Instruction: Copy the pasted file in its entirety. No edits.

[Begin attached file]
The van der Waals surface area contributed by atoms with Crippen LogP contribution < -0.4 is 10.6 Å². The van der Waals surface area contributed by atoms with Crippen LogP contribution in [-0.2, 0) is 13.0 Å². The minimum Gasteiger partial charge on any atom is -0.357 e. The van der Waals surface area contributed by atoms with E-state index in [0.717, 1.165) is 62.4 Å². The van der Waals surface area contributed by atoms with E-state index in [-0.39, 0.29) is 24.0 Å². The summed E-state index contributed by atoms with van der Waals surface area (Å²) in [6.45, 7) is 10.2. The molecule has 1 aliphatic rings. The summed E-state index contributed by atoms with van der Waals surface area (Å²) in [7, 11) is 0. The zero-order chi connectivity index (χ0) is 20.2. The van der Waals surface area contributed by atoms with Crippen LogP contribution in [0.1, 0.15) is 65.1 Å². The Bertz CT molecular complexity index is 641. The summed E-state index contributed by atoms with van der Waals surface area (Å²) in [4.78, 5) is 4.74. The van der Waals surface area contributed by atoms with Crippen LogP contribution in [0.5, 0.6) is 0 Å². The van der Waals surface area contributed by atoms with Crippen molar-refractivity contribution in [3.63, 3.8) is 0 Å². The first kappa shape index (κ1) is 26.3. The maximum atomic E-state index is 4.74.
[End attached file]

The van der Waals surface area contributed by atoms with Crippen LogP contribution < -0.4 is 10.6 Å². The van der Waals surface area contributed by atoms with Crippen LogP contribution in [-0.2, 0) is 13.0 Å². The minimum Gasteiger partial charge on any atom is -0.357 e. The van der Waals surface area contributed by atoms with E-state index in [0.717, 1.165) is 62.4 Å². The van der Waals surface area contributed by atoms with E-state index in [-0.39, 0.29) is 24.0 Å². The summed E-state index contributed by atoms with van der Waals surface area (Å²) in [6.45, 7) is 10.2. The molecule has 1 aliphatic rings. The summed E-state index contributed by atoms with van der Waals surface area (Å²) in [7, 11) is 0. The zero-order chi connectivity index (χ0) is 20.2. The van der Waals surface area contributed by atoms with Crippen LogP contribution in [0.1, 0.15) is 65.1 Å². The Bertz CT molecular complexity index is 641. The summed E-state index contributed by atoms with van der Waals surface area (Å²) in [4.78, 5) is 4.74. The van der Waals surface area contributed by atoms with Crippen LogP contribution in [0.5, 0.6) is 0 Å². The van der Waals surface area contributed by atoms with Crippen molar-refractivity contribution in [3.63, 3.8) is 0 Å². The first kappa shape index (κ1) is 26.3. The maximum atomic E-state index is 4.74.